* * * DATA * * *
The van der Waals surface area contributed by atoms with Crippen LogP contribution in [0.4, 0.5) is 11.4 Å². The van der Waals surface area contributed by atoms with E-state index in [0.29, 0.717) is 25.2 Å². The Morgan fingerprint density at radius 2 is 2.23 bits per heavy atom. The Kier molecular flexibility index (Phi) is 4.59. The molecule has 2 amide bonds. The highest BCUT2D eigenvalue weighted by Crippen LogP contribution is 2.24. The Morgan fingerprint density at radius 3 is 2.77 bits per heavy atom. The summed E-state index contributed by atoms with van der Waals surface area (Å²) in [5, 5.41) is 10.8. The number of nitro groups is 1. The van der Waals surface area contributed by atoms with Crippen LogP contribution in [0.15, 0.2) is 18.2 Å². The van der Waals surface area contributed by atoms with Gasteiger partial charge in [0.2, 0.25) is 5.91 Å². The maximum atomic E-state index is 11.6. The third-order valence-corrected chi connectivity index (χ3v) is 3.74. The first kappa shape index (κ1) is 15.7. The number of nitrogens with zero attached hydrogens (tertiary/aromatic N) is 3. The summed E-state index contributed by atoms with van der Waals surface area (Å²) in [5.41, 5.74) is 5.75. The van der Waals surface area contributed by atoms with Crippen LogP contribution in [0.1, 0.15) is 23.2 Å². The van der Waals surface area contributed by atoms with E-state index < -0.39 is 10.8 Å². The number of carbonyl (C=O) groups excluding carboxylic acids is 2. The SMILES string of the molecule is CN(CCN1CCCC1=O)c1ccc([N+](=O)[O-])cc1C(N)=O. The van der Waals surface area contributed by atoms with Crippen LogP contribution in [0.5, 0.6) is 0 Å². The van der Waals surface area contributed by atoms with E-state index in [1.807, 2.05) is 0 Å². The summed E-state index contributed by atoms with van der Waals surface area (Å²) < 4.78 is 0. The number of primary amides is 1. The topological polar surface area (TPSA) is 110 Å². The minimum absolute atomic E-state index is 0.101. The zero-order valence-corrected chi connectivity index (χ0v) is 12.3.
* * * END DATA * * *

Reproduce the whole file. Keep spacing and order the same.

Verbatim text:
The van der Waals surface area contributed by atoms with Crippen LogP contribution in [0.4, 0.5) is 11.4 Å². The van der Waals surface area contributed by atoms with E-state index in [0.29, 0.717) is 25.2 Å². The Morgan fingerprint density at radius 2 is 2.23 bits per heavy atom. The Kier molecular flexibility index (Phi) is 4.59. The molecule has 2 amide bonds. The highest BCUT2D eigenvalue weighted by Crippen LogP contribution is 2.24. The Morgan fingerprint density at radius 3 is 2.77 bits per heavy atom. The summed E-state index contributed by atoms with van der Waals surface area (Å²) in [5, 5.41) is 10.8. The number of nitro groups is 1. The van der Waals surface area contributed by atoms with Crippen LogP contribution in [0.15, 0.2) is 18.2 Å². The van der Waals surface area contributed by atoms with Gasteiger partial charge in [0.2, 0.25) is 5.91 Å². The maximum atomic E-state index is 11.6. The third-order valence-corrected chi connectivity index (χ3v) is 3.74. The first kappa shape index (κ1) is 15.7. The number of nitrogens with zero attached hydrogens (tertiary/aromatic N) is 3. The summed E-state index contributed by atoms with van der Waals surface area (Å²) in [5.41, 5.74) is 5.75. The van der Waals surface area contributed by atoms with Crippen LogP contribution in [0.1, 0.15) is 23.2 Å². The van der Waals surface area contributed by atoms with E-state index < -0.39 is 10.8 Å². The number of carbonyl (C=O) groups excluding carboxylic acids is 2. The SMILES string of the molecule is CN(CCN1CCCC1=O)c1ccc([N+](=O)[O-])cc1C(N)=O. The van der Waals surface area contributed by atoms with Crippen LogP contribution in [0.5, 0.6) is 0 Å². The van der Waals surface area contributed by atoms with E-state index in [1.807, 2.05) is 0 Å². The summed E-state index contributed by atoms with van der Waals surface area (Å²) < 4.78 is 0. The number of primary amides is 1. The topological polar surface area (TPSA) is 110 Å². The minimum absolute atomic E-state index is 0.101. The zero-order valence-corrected chi connectivity index (χ0v) is 12.3.